By Ryan Keating-Lambert

Filmasia 2016 is currently happening in the regal Kino Lucerna and goes through to Sunday the 10th. This year the popular festival features a number of extremely diverse and outstanding titles from South Korea, China, Taiwan and Japan. Zombies, assassins and epic love stories. Check out some programme recommendations below.

Thursday

The Assassin is a poetic Chinese epic in the wuzia genre – a medievil genre with elements of fantasy. Set in the 9th century, assassin Yinnian (Shu Qi) must kill the man she was once promised to marry, who is also a military leader in North China. The Assassin is a visual feast. Check it out tonight at 18.00 in Kino Lucerna.

Friday

This is definitely the highlight of the festival for me and has a bit of a Zombie night feel to the whole thing. At 19.00 the night kicks off with The Wailing, a horror movie by South Korean thrill master Na Hong-jin about a series of unusual murders in a small town outside of Seoul, which of course originates from a strange and horrific skin disease. Yum.

Following that is Train to Busan, an action / horror fun ride with some clever plot twists and lovable characters. Seok Woo (Yoo Gong, also in The Age of Shadows which showed last night) is taking his daughter on a high-speed train to the city of Busan and gets caught up in the zombie apocalypse on the way. Zombies on trains, pretty entertaining stuff. Straight after is Seoul Station, the animated prequel to Train to Busan. A fascinating look into the social hierarchy of big cities like Seoul, and also a look at how the zombie virus begins. Director Sang-ho Yeon directed both films and is now a well known and respected name in the South Korean film industry.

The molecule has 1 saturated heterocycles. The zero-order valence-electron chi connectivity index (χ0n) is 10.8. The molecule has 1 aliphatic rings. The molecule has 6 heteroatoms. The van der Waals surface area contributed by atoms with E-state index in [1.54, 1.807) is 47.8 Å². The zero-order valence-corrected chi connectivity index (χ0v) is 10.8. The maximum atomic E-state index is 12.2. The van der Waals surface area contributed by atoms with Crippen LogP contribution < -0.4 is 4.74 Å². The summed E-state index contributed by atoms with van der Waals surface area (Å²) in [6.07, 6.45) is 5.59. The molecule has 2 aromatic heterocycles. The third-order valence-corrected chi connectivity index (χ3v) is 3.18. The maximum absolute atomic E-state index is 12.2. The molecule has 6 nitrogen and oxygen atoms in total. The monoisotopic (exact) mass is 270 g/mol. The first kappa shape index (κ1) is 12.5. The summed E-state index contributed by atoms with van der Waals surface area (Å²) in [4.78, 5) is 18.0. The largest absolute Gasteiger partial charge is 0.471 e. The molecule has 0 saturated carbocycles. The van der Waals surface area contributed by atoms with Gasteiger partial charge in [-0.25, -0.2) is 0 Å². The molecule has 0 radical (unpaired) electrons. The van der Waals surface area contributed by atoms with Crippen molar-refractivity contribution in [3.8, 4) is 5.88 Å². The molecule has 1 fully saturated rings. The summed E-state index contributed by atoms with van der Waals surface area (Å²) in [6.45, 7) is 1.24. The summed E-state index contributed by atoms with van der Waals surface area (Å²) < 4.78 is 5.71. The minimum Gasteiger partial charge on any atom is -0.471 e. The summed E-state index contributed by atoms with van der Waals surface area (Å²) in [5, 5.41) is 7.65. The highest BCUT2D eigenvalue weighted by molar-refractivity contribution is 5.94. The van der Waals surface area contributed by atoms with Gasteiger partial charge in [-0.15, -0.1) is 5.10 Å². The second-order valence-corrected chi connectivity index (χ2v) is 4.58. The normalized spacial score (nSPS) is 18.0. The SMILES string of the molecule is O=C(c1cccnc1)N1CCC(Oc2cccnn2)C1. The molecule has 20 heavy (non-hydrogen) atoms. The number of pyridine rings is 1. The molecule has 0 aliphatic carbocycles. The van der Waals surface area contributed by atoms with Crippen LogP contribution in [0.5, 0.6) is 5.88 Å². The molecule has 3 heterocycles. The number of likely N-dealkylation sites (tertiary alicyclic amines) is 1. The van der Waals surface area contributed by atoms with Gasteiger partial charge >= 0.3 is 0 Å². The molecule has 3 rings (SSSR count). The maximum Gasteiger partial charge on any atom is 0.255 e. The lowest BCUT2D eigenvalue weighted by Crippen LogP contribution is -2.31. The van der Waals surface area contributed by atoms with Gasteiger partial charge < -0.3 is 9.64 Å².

Related: Train to Busan review

Saturday

On the final day of the festival, be sure to have a look at Japanese Studio Ghibli’s latest collaboration with French director Michaël Dudok de Wit, The Red Turtle at 16.00. An animation of incredible colour and feeling from the same studio that brought you Spirited Away and Princess Monoke.  Closing the festival is the popular Japanese film Fly Me to Minami, a colourful journey through the struggles of intercontinental love with people living in Osaka.

All films have Czech and English subtitles, except The Handmaiden which only has Czech subtitles. For tickets and more programme information, visit the Filmasia website.

Feature photo: Double Exposure

 

 

Leave a Reply

Fill in your details below or click an icon to log in:

WordPress.com Logo

You are commenting using your WordPress.com account. Log Out / Change )

Twitter picture

You are commenting using your Twitter account. Log Out / Change )

Facebook photo

You are commenting using your Facebook account. Log Out / Change )

Google+ photo

You are commenting using your Google+ account. Log Out / Change )

Connecting to %s